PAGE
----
While the foregoing is directed to embodiments of the present invention, other and further embodiments of the invention may be devised without departing from the basic scope thereof, and the scope thereof is determined by the claims that follow.
|Cited Patent||Filing date||Publication date||Applicant||Title|
|US5253362 *||29 Jan 1990||12 Oct 1993||Emtek Health Care Systems, Inc.||Method for storing, retrieving, and indicating a plurality of annotations in a data cell|
|US5761429 *||16 Nov 1995||2 Jun 1998||Dsc Communications Corporation||Network controller for monitoring the status of a network|
|US5940821||21 May 1997||17 Aug 1999||Oracle Corporation||Information presentation in a knowledge base search and retrieval system|
|US5953718||12 Nov 1997||14 Sep 1999||Oracle Corporation||Research mode for a knowledge base search and retrieval system|
|US5999182||11 May 1998||7 Dec 1999||The Board Of Trustees Of The Leland Stanford Junior University||Computational architecture for reasoning involving extensible graphical representations|
|US6038560||21 May 1997||14 Mar 2000||Oracle Corporation||Concept knowledge base search and retrieval system|
|US6226638||3 Sep 1998||1 May 2001||Fujitsu Limited||Information searching apparatus for displaying an expansion history and its method|
|US6226792||14 Oct 1998||1 May 2001||Unisys Corporation||Object management system supporting the use of application domain knowledge mapped to technology domain knowledge|
|US6260043||6 Nov 1998||10 Jul 2001||Microsoft Corporation||Automatic file format converter|
|US6336124||7 Jul 1999||1 Jan 2002||Bcl Computers, Inc.||Conversion data representing a document to other formats for manipulation and display|
|US6453312||14 Oct 1998||17 Sep 2002||Unisys Corporation||System and method for developing a selectably-expandable concept-based search|
|US6460034||21 May 1997||1 Oct 2002||Oracle Corporation||Document knowledge base research and retrieval system|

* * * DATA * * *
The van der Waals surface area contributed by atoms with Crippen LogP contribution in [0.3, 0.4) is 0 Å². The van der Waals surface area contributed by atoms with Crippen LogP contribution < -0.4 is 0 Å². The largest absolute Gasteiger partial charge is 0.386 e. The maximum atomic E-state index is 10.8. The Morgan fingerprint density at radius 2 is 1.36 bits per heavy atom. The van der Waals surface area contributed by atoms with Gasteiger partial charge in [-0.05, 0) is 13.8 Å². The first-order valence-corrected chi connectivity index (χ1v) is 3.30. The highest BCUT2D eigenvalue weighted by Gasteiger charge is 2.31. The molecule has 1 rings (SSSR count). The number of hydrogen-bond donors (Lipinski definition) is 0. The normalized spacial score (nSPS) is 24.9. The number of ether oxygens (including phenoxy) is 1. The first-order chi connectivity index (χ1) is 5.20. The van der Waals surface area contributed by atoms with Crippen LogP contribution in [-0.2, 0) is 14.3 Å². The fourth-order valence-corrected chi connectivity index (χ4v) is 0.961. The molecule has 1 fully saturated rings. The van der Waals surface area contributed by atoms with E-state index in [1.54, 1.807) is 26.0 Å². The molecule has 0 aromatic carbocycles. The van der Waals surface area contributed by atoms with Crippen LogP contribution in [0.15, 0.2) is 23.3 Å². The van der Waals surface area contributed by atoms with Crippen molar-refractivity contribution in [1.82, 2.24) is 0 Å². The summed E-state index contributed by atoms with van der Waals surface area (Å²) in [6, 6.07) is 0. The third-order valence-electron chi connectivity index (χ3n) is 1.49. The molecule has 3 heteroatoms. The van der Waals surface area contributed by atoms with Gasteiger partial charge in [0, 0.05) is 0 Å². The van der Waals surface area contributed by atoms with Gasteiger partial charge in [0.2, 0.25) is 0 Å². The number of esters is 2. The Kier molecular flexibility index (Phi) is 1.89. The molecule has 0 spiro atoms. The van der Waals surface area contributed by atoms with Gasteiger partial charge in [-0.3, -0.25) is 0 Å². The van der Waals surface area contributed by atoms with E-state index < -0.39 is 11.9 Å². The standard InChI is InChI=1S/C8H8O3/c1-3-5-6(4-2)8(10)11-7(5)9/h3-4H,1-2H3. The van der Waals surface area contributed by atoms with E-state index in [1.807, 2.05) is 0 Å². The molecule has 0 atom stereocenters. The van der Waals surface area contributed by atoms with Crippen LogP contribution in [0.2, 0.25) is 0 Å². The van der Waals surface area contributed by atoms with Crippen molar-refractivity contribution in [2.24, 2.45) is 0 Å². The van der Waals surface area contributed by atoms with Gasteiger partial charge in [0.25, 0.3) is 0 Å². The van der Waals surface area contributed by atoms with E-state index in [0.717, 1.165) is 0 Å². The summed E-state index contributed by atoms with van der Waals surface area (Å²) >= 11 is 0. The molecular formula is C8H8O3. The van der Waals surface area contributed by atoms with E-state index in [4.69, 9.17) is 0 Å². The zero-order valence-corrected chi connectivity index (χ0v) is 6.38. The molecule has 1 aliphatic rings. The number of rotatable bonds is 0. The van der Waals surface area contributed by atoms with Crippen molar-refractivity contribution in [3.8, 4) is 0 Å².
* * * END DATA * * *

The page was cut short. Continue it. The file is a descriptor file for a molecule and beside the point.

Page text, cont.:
|US6484156||15 Sep 1999||19 Nov 2002||Microsoft Corporation||Accessing annotations across multiple target media streams|
|US6493721||31 Mar 1999||10 Dec 2002||Verizon Laboratories Inc.||Techniques for performing incremental data updates|
|US6496843||31 Mar 1999||17 Dec 2002||Verizon Laboratories Inc.||Generic object for rapid integration of data changes|
|US6519592||7 Feb 2002||11 Feb 2003||Verizon Laboratories Inc.||Method for using data from a data query cache|
|US6519603 *||28 Oct 1999||11 Feb 2003||International Business Machine Corporation||Method and system for organizing an annotation structure and for querying data and annotations|
|US6523028||2 Dec 1999||18 Feb 2003||Lockhead Martin Corporation||Method and system for universal querying of distributed databases|
|US6549922 *||1 Oct 1999||15 Apr 2003||Alok Srivastava||System for collecting, transforming and managing media metadata|
|US6571295||19 Jul 1999||27 May 2003||Microsoft Corporation||Web page annotating and processing|
|US6665681 *||9 Apr 1999||16 Dec 2003||Entrieva, Inc.||System and method for generating a taxonomy from a plurality of documents|
|US6687878||15 Mar 1999||3 Feb 2004||Real Time Image Ltd.||Synchronizing/updating local client notes with annotations previously made by other clients in a notes database|